40 boys with ADHD and 39 matched, typically developing controls
Aged 8–14 years
10 g of margarine daily, enriched with either 650 mg of EPA/DHA or placebo
EPA/DHA supplementation improved parent-rated attention in both children with ADHD and typically developing children. Phospholipid DHA level at follow-up was higher for children receiving EPA/DHA supplements than placebo.
Subjects with more than 25% reduction in ADHD symptoms were classified as responders. Compared to nonresponders, the 6-month responders had significantly greater n-3 increase at 3 months and decrease in n-6/n-3 ratio at 3 and 6 months ().
90 Australian children with ADHD symptoms higher than the 90th percentile on the Conners’ Rating Scales
7 to 12 years
Supplements rich in EPA, DHA, or safflower oil
Increased erythrocyte DHA was associated with improved word reading and lower parent ratings of oppositional behaviour. These effects were more evident in a subgroup of 17 children with learning difficulties.
Capsule containing n3 and n6 (fish oil) and cold-pressed evening primrose oil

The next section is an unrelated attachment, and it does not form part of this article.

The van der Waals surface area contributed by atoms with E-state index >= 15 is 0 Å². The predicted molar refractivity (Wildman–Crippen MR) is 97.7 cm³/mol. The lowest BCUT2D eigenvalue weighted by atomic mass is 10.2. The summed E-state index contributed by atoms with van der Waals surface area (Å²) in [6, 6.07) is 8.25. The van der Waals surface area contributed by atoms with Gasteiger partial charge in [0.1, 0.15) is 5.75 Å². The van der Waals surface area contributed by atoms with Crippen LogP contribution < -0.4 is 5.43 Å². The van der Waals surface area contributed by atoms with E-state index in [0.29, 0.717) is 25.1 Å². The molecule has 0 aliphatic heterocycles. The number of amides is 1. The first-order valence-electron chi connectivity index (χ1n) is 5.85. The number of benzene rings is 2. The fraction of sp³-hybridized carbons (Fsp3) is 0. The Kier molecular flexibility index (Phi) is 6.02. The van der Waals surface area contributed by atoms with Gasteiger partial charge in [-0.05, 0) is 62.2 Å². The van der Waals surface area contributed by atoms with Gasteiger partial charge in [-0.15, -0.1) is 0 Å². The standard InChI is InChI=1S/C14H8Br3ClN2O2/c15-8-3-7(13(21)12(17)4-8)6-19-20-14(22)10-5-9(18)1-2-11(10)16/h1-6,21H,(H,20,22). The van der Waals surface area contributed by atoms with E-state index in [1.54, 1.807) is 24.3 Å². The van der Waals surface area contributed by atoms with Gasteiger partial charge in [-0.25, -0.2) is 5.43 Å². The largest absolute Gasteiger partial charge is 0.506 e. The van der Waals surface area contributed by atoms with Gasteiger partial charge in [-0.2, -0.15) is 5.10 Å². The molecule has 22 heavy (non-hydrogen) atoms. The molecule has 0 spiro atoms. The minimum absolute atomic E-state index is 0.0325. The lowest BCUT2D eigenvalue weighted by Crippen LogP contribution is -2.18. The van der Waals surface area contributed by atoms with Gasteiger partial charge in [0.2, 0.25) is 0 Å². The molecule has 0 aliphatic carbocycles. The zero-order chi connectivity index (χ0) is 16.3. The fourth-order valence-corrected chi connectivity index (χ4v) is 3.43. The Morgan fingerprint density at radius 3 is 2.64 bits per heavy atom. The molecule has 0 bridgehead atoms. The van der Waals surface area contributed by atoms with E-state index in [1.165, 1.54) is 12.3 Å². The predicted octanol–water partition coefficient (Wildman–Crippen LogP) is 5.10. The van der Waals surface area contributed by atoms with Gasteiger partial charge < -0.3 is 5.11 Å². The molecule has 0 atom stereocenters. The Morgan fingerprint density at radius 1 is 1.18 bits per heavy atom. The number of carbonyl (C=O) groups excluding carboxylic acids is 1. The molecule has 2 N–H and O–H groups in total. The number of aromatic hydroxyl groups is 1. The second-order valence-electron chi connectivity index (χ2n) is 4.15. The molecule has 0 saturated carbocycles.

Statistically significant improvement was not found at 3 months of treatment between groups but was evident at 6 months of treatment () with inattention, impulsiveness, and cooperation with parents and teachers.
A subgroup of 26% responded with more than 25% reduction of ADHD symptoms and a drop of Clinical Global Impression scores to the near-normal range. After 6 months, 47% of all showed such improvement. Responders tended to have ADHD inattentive subtype and comorbid neurodevelopmental disorders.
40 AD/HD (including eight AD/HD-suspected) children who were mostly without medication
Foods containing fish oil (fermented soybean milk, bread rolls, and steamed bread; 3.6 g DHA/week from these foods)
DHA-containing foods did not improve ADHD-related symptoms. Visual short-term memory and errors of commission (continuous performance) significantly improved in the control group compared with the changes over time in the DHA group.